Loads of Learned Lumber

Monday, July 13, 2009

Jim Shepard, _Project X_

PEOPLE OFTEN LEND me books, out of generosity, or a wish to share something they enjoyed, or perhaps even out of some sense that the book is exactly the sort of thing I would like. It is churlish of me to see these books as a burden -- but I do. At any given moment, there are two or three dozen books I think I ought to be getting around to reading, heaped in stacks all around my office and my house, so I always try to dissuade anyone wishing to lend me a book. They are undissuadable. "I don't need it back soon," they say, "just read it when you have time." But I will never have that time, good friend, never. Your book will stay on my shelf as decades pass, for if I give it back to you after a year or two, you will ask what I thought of it, and how will I be able to tell you I never even opened it? Thus one of the kindest gestures a person can make for another becomes, for me, an occasion for gnashing of teeth.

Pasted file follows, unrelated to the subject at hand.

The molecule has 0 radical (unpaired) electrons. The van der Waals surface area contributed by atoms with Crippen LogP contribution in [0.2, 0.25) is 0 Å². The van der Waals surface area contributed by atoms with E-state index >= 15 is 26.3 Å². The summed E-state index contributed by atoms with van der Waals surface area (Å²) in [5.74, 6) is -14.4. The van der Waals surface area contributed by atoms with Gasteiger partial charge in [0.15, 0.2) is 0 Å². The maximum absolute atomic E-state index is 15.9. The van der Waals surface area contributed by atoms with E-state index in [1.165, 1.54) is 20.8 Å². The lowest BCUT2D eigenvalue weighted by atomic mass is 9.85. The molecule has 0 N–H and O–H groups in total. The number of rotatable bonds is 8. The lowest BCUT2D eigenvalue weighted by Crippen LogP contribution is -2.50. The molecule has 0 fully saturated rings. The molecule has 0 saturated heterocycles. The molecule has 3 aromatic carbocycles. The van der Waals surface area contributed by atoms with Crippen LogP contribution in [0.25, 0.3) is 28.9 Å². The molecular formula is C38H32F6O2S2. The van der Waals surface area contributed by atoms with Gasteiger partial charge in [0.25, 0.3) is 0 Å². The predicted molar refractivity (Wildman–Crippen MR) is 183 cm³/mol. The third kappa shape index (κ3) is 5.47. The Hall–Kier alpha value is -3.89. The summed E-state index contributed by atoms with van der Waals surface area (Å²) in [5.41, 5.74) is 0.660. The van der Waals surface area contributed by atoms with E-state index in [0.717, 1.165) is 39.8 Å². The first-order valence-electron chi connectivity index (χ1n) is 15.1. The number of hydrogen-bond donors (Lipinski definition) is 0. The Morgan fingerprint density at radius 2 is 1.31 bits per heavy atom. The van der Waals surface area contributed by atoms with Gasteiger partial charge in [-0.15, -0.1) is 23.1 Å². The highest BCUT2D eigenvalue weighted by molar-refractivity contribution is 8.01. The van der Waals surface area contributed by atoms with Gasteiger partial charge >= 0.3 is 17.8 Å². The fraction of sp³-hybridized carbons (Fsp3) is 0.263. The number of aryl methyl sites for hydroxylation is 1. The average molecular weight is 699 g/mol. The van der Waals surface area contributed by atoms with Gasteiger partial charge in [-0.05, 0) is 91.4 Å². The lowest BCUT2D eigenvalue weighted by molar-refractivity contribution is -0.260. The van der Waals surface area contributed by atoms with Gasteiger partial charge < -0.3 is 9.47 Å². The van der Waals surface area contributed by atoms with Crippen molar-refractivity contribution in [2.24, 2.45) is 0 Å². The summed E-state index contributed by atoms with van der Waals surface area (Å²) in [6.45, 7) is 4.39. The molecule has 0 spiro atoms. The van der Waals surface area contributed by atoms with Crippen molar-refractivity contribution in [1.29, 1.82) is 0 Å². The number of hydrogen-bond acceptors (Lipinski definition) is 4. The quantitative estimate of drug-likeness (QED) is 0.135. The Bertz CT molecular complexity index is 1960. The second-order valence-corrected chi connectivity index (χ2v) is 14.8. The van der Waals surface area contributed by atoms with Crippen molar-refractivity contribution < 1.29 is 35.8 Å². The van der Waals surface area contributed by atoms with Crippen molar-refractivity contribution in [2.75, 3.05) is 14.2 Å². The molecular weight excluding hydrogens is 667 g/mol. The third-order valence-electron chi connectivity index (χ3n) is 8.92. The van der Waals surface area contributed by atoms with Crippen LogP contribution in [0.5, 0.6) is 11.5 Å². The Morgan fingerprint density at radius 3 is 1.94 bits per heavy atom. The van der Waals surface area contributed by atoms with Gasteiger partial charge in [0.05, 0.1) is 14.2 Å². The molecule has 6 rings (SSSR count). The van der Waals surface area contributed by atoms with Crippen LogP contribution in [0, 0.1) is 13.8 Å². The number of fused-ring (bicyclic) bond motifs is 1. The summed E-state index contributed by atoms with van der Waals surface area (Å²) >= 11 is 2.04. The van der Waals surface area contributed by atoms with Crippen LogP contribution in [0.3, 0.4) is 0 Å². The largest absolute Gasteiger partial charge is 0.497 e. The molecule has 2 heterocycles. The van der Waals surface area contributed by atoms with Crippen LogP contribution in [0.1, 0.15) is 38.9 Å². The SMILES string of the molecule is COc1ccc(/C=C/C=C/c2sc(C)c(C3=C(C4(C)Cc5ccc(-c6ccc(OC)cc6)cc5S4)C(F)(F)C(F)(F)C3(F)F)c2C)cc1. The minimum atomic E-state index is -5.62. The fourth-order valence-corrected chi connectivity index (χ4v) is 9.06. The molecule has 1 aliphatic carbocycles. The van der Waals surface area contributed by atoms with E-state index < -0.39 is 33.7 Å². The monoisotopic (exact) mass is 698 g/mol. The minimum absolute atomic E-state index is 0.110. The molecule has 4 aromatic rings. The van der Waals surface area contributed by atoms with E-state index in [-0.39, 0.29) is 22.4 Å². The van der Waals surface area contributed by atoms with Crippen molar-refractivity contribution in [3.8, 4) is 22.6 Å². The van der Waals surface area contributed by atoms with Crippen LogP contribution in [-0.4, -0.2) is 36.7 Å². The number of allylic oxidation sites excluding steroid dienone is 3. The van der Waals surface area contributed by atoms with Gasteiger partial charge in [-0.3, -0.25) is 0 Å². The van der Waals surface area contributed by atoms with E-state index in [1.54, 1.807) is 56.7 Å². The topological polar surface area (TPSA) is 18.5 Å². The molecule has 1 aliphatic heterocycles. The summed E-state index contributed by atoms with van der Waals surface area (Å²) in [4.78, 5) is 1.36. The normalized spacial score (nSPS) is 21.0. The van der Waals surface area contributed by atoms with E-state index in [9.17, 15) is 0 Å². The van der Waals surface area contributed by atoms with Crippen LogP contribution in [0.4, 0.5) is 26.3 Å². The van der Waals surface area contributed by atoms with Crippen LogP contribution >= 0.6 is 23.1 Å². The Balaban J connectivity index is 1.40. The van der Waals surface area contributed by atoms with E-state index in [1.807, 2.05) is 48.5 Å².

But -- I did read this one. The person who lent it to me said the narrator's voice was perfectly convincing, so I looked at the first few pages, and yes, it is convincing. The novel is about two middle-school boys, both at the bottom of their school's pecking order, who eventually plan a Columbine-style massacre. The narrator is, so to speak, more the Dylan Klebold of the pair -- socially maladroit, but someone who ordinarily would most likely eventually find himself, outgrow his awkwardness, and pull through OK. His friend, edgy and sociopathic, is never going to be OK, on some level realizes this, and has nothing to lose.

I won't spoil the ending -- a friend may lend you the book one day -- but I will say my friend was absolutely right; the narrator's voice is so pitch-perfect a recreation of junior high alienation that I often put the book down, launched on a flashback of my own very worst moments at Franklin Junior High, 1966-69. All I can say is: Holden lives.

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